After hearing from a couple of parents who seemed leery about the exception to the rule process, board member Jean Robley said, “We have this process in place and expect parents to use it. That’s what it’s there for. We are trying to work with you as much as possible. Please use the exception to the rule process.”
Another change to the plan includes the addition of another flex zone in the proposed Garfield area. The new zone, which would extend from the current southern border up to Lobster Lake, would help to alleviate potential issues with class size numbers now and in the future.
Backhaus said the flex zone would probably exist for four years and then it would become part of the Lincoln School attendance area.
If students are displaced, she added that the district is willing to work with families in either of the two flex zones through the exception to the rule process. Transportation will be provided within the two zones.
“We will work with families with displayed students,” said Backhaus. “They will get first priority.”
Parents also want the school district to allow them to choose their place of daycare as their “home residence.”
Due to the reduction and elimination of transfer buses, the district will not provide transportation to a daycare unless it is a cost-neutral situation.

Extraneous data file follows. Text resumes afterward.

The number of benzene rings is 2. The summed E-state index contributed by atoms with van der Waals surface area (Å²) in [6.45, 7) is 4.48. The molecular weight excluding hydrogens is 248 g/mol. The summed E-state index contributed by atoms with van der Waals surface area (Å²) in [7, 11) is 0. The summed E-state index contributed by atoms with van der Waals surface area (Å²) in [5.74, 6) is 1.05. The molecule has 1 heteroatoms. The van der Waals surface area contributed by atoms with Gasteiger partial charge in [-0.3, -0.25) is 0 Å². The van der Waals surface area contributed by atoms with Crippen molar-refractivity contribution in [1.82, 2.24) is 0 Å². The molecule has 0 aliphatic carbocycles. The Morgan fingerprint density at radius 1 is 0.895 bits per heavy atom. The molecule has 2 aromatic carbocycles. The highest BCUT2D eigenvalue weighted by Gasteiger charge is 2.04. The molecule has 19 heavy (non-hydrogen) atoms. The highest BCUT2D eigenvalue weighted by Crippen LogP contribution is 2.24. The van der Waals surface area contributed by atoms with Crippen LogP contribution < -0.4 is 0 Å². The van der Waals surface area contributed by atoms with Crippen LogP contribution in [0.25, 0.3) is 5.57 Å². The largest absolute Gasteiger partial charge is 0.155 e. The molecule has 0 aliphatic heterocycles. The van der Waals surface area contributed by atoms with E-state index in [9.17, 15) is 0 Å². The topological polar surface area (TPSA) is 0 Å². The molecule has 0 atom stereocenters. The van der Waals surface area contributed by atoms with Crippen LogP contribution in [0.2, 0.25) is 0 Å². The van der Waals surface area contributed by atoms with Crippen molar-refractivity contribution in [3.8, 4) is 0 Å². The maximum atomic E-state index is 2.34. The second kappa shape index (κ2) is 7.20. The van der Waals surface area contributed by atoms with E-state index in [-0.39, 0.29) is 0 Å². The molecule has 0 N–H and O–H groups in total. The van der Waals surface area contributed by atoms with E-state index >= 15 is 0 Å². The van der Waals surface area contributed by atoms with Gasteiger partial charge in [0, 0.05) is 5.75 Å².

Dean Anderson, board chair, reiterated to the parents that the district receives funding from the state to transport students to and from school from their home address – not daycare.
“We have spoiled the public,” Anderson said about using transfer buses and allowing parents to choose where their children will be picked up and dropped off.
Backhaus noted that many school districts around the state do not allow parents to choose where their children get to go to school.
“Most have gone away from it because of the costs [with busing],” she said.
A brief discussion took place about the school-age childcare option – the Compass Program.
An advisory board was formed for the Compass Program, explained Backhaus, including daycare providers and parents who will give input into the make-up of the program.
Fees will be charged at an hourly rate, with a set minimum, and will be comparable to other daycare providers in the area, said Backhaus.
The program will be available based on parent interest.
One parent wondered if there were a specific number of students needed in order for the program to be offered.
She was told that there has to be at least 12 students for the program to run at each of the elementary sites. In addition, the hours would be from 6 a.m. to 6 p.m.
More information and registration materials will be available for parents in early March.
Some of the other recommendations to the board included:
•Leaving current open enrollment students at their current building sites. Beginning next year, new open enrollment families will be placed at a building where space is available after all in-district “exceptions” have been processed.
•Requiring that teachers with students in the district go through the same process as other parents if they want their children to attend a different school.
•Continuing to operate the Miltona School as a magnet school.
•Establishing a four-year review cycle for attendance boundaries.
The school board is scheduled to make a ruling on the plan for the new elementary attendance boundaries at its next meeting, which will take place on Monday, January 26 at 7 p.m. in the media center of Jefferson High School.
For more information about the elementary attendance boundary plan, visit the school district’s Web site, www.alexandria.k12.mn.us, and click on the “Elementary Attendance Boundaries” icon on the upper left-hand side of the page.